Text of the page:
The Eastern China Seas (ECS), including the Bohai, Yellow, and East China seas, are marginal seas that interact with the western Pacific Ocean. The spatiotemporal variations of temperature in the upperocean layer of the ECS play an important role in the coastal climate and ecological environment, especially with regard to fishery and weather forecasting activities of surrounding countries (Lin et al., 2001, 2005; Cai et al., 2006). Previous studies have detected a significant trend of sea surface temperature (SST) warming in the ECS during the past several decades (Lin et al., 2001; Chen and Ho, 2002; Wu et al., 2005; Zhang et al., 2005). This warming has been attributed to many intricate factors, such as the monsoon, oceanic advection, vertical mixing, and bathymetry (Xie et al., 2002; Liu et al., 2005; Feng and Lin, 2009; Tang et al., 2009; Zhang et al., 2010; Liu and Zhang, 2013). However, because of the lack of adequate observations throughout the ECS, the warming patterns cannot be identified clearly and debate continues regarding their controlling mechanisms.
Using reconstructed SST data and reanalysis products, attempts have been made to elucidate the mechanism behind the enhanced warming in the ECS. Based on century-long oceanic and atmospheric reanalysis products, a "hot spot" phenomenon has been identified (Wu et al., 2012); i.e., the trend of SST warming in the region of the western boundary currents is two to three times faster than the global mean. It has been suggested that this enhanced warming is associated with intensification of subtropical western boundary currents, although there is no observational evidence to verify this. Similarly, using reconstructed SST products, significant SST warming has been detected for the period 1945-2006 (Feng and Lin, 2009), highlighting the leading contribution from oceanic advection, despite the damping effect from surface heat flux. Progress on this topic could be advanced through the accumulation of samples both on spatial and on temporal scales. Using historical data, Wang et al. (2013) identified robust warming trends and complex spatial structures of SST in the ECS and they attributed the winter warming to horizontal advection. Earlier, using the same database, Tang et al. (2009) had considered the atmospheric contribution to winter warming after 1976, which produced results that were not confirmed by the later study.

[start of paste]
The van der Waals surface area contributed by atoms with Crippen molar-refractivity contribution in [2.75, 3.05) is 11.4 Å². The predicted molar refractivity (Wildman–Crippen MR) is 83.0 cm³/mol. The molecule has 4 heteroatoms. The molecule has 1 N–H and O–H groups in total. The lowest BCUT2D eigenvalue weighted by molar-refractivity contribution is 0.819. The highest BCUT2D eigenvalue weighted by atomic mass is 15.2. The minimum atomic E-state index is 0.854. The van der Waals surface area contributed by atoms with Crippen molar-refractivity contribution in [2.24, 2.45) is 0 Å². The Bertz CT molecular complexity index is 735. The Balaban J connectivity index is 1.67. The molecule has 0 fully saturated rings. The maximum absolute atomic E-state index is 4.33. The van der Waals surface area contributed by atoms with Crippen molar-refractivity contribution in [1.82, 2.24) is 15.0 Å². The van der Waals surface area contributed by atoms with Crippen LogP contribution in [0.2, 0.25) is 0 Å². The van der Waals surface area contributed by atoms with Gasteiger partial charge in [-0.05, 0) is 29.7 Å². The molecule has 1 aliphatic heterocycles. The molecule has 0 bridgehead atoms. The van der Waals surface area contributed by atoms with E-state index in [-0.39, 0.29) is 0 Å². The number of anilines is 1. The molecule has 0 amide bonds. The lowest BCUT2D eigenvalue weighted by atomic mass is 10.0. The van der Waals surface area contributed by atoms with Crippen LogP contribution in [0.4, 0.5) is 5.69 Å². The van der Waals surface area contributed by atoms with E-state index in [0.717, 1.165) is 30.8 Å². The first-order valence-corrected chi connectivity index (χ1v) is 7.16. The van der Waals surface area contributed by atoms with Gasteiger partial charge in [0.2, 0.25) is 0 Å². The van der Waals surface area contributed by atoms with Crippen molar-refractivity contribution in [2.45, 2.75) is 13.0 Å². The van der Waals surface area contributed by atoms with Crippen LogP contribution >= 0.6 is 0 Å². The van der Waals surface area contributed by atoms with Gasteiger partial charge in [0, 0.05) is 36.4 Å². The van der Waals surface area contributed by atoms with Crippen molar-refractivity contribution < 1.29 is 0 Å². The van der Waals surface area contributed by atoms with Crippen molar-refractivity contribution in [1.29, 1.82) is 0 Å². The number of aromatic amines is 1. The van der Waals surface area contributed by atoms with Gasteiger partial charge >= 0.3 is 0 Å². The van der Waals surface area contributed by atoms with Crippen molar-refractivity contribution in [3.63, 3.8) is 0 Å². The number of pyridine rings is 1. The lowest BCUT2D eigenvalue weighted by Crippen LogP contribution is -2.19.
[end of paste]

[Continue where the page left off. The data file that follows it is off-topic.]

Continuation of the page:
Variations in upper-ocean temperature have been investigated widely in many previous works (Levitus et al., 1994; Smith, 1995; White, 1995), and it has been suggested that subsurface ocean dynamics are important for low-frequency SST variations in the open ocean (Latif and Barnett, 1994; Tomita et al., 2002). The prominent "hot spot" lies along the major path of the Kuroshio Current in the ECS region, where subsurface observations are of crucial importance but accessibility is difficult. Given the insufficient quantity of long-term observations in the ECS, reconstructed datasets and reanalysis products might have biases in capturing the changes of oceanic processes, resulting in inaccurate conclusions (Zhang et al., 2010). Furthermore, although satellite-derived products can provide accurate SST observations with high resolution both temporally and spatially, they are restricted to the surface and they do not provide adequate cover of the period of rapid warming after the regime shift (1976-1996). In addition, analyses based on surface observations have been unable to produce consensus on the mechanisms of warming in the ECS because of the neglect of the role of subsurface oceanic processes.
This study collected in situ hydrographic data from the ECS (Fig. 1) that were obtained during large-scale marine hydrological surveys undertaken by many research institutes both in China and in adjacent countries. We constructed the spatial patterns of the linear trends of annual mean and seasonal upper- ocean temperature during the period of rapid warming period (1976-1996). Our analysis was not limited to the surface but it also considered several representative layers below the surface. Furthermore, temperature variations detected on routine sections along the paths of major warm currents were examined to assess the role of horizontal advection in the warming trends. To verify our results, the upper-ocean temperature of the latest Ishii dataset was also investigated, which realized consistent conclusions. Our results reveal the relative contributions of oceanic and atmospheric dynamics in forming the seasonal differences in the patterns of SST trend.
The remainder of this paper is organized as follows. Descriptions of both the data and the methods used are given in Section 2. Section 3 presents the results based on the hydrographic observational data, depicting the spatial patterns of the trends derived from the annual and the seasonal mean upper-layer temperatures in the ECS. Then, the temperature trends on two long-standing routine sections (PN and 34°N) are investigated. Finally, a brief discussion and our conclusions are presented in Section 4.2 DATA AND METHOD 2.1 Data